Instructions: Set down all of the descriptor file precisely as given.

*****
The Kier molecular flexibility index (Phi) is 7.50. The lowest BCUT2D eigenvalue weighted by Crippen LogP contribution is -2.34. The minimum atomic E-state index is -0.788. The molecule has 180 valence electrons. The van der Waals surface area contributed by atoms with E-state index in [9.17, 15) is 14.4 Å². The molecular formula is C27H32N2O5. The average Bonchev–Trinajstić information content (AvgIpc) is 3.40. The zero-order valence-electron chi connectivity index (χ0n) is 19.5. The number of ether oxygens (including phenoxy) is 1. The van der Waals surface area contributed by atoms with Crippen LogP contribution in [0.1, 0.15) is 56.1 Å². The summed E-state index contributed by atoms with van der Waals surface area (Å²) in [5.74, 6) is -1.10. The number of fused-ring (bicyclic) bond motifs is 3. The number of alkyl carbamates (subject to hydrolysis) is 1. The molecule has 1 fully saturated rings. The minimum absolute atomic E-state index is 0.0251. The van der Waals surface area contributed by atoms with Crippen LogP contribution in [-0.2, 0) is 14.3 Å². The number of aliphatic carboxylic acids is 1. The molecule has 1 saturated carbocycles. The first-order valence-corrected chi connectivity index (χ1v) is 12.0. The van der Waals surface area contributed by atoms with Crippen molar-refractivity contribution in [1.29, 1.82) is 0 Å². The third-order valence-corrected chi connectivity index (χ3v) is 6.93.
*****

The Kier molecular flexibility index (Phi) is 7.50. The lowest BCUT2D eigenvalue weighted by Crippen LogP contribution is -2.34. The minimum atomic E-state index is -0.788. The molecule has 180 valence electrons. The van der Waals surface area contributed by atoms with E-state index in [9.17, 15) is 14.4 Å². The molecular formula is C27H32N2O5. The average Bonchev–Trinajstić information content (AvgIpc) is 3.40. The zero-order valence-electron chi connectivity index (χ0n) is 19.5. The number of ether oxygens (including phenoxy) is 1. The van der Waals surface area contributed by atoms with Crippen LogP contribution in [0.1, 0.15) is 56.1 Å². The summed E-state index contributed by atoms with van der Waals surface area (Å²) in [5.74, 6) is -1.10. The number of fused-ring (bicyclic) bond motifs is 3. The number of alkyl carbamates (subject to hydrolysis) is 1. The molecule has 1 fully saturated rings. The minimum absolute atomic E-state index is 0.0251. The van der Waals surface area contributed by atoms with Crippen LogP contribution in [-0.2, 0) is 14.3 Å². The number of aliphatic carboxylic acids is 1. The molecule has 1 saturated carbocycles. The first-order valence-corrected chi connectivity index (χ1v) is 12.0. The van der Waals surface area contributed by atoms with Crippen molar-refractivity contribution in [1.29, 1.82) is 0 Å². The third-order valence-corrected chi connectivity index (χ3v) is 6.93.